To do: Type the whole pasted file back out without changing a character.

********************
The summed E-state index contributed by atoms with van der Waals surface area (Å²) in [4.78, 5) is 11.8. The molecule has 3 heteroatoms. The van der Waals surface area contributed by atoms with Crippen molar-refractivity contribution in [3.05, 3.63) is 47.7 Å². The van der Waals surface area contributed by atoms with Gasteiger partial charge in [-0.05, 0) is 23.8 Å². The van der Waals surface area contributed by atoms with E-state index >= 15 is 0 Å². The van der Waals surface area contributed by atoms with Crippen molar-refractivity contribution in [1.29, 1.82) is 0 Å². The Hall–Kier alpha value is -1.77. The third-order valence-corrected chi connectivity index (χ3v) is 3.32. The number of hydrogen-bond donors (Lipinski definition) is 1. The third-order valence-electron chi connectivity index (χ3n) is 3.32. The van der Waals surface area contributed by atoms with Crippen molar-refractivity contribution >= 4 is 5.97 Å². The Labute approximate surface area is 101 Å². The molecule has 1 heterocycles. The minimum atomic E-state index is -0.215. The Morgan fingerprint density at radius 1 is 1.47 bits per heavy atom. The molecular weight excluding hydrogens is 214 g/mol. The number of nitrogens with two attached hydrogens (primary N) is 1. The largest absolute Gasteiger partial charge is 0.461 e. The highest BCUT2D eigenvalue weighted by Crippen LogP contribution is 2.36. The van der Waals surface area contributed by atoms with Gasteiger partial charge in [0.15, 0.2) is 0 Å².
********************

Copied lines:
The summed E-state index contributed by atoms with van der Waals surface area (Å²) in [4.78, 5) is 11.8. The molecule has 3 heteroatoms. The van der Waals surface area contributed by atoms with Crippen molar-refractivity contribution in [3.05, 3.63) is 47.7 Å². The van der Waals surface area contributed by atoms with Gasteiger partial charge in [-0.05, 0) is 23.8 Å². The van der Waals surface area contributed by atoms with E-state index >= 15 is 0 Å². The van der Waals surface area contributed by atoms with Crippen molar-refractivity contribution in [1.29, 1.82) is 0 Å². The Hall–Kier alpha value is -1.77. The third-order valence-corrected chi connectivity index (χ3v) is 3.32. The number of hydrogen-bond donors (Lipinski definition) is 1. The third-order valence-electron chi connectivity index (χ3n) is 3.32. The van der Waals surface area contributed by atoms with Crippen molar-refractivity contribution >= 4 is 5.97 Å². The Labute approximate surface area is 101 Å². The molecule has 1 heterocycles. The minimum atomic E-state index is -0.215. The Morgan fingerprint density at radius 1 is 1.47 bits per heavy atom. The molecular weight excluding hydrogens is 214 g/mol. The number of nitrogens with two attached hydrogens (primary N) is 1. The largest absolute Gasteiger partial charge is 0.461 e. The highest BCUT2D eigenvalue weighted by Crippen LogP contribution is 2.36. The van der Waals surface area contributed by atoms with Gasteiger partial charge in [0.15, 0.2) is 0 Å².